Solid iPhone sales helped Apple to beat Wall Street expectations last night, with the Californian technology giant surpassing hopes for both quarterly earnings and revenues as investors clamour for new products.
The firm booked $35.3bn (£23bn) in revenues for the three months to the end of June, more than the $35bn figure pencilled in by analysts, and reported $7.47 in earnings per share, against expectations of around $7.32.
Apple said it had shipped 31.2 million iPhones over the quarter, far more than the predicted range of between 26 million and 27 million. The company sold 26 million iPhones during the same period last year.
But despite the rise in units sold, the ASP (average selling price) for iPhones continued to fall, dipping to a new low of $581 from $613. These numbers reflect the consensus of industry analysts that the high-end smartphone market has run its course.
iPad sales were also lower, easing to 14.6 million in the three months to June, against 17 million last year. Mac sales retreated to 3.8 million from 4 million in the same period last year.
While the boost in iPhone sales will cheer many investors, the weakness in iPad shipments could renew concerns about the company’s ability to continue growing in the absence of new product launches. Apple’s chief executive, Tim Cook, has in recent months come under increasing pressure to launch follow-ups to the iPhone and iPad.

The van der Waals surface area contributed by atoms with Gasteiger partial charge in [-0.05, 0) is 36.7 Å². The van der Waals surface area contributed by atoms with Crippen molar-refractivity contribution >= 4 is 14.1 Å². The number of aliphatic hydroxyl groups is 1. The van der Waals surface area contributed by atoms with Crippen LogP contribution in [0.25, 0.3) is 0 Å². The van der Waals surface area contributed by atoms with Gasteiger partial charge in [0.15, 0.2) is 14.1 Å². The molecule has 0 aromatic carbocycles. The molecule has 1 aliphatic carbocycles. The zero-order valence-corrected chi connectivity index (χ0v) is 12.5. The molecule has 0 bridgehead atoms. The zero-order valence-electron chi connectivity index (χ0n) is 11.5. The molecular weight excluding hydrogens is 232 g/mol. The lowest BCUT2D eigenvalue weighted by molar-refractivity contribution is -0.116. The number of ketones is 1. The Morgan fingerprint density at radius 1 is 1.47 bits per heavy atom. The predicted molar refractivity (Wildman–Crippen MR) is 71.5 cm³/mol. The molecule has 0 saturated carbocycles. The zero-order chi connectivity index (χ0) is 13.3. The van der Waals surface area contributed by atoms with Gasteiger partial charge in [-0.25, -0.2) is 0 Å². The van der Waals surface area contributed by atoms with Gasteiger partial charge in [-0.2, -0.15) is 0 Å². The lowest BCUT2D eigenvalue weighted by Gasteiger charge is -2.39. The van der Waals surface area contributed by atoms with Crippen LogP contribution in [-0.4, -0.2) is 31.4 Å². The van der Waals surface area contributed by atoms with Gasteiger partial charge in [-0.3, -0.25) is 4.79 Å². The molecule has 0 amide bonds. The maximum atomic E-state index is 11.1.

Yesterday, he promised to satisfy the demands, saying: “We are laser-focused and working hard on some amazing new products that we will introduce in the fall and across 2014.”
The lack of recent product launches has weighed on Apple’s share price since last year. Under the stewardship of the late Steve Jobs, the business released a series of groundbreaking products that kept Apple one step ahead of the competition. However, as rivals such as Samsung make inroads into smartphones and tablets, investors have been left wondering about Apple’s next move.
It’s widely suspected that a new products for the end of the year will include a cheaper, plastic-cased iPhone, but recent reports of Apple ordering larger screens for testing also suggest a larger iPad might also be in the works.
Wearable computing in the form of the rumoured iWatch is also expected to feature heavily in Apple’s future product plans. However, news earlier this month that the company had begun hiring “aggressively” to tackle related engineering problems suggests that investors and consumers may be kept waiting some time.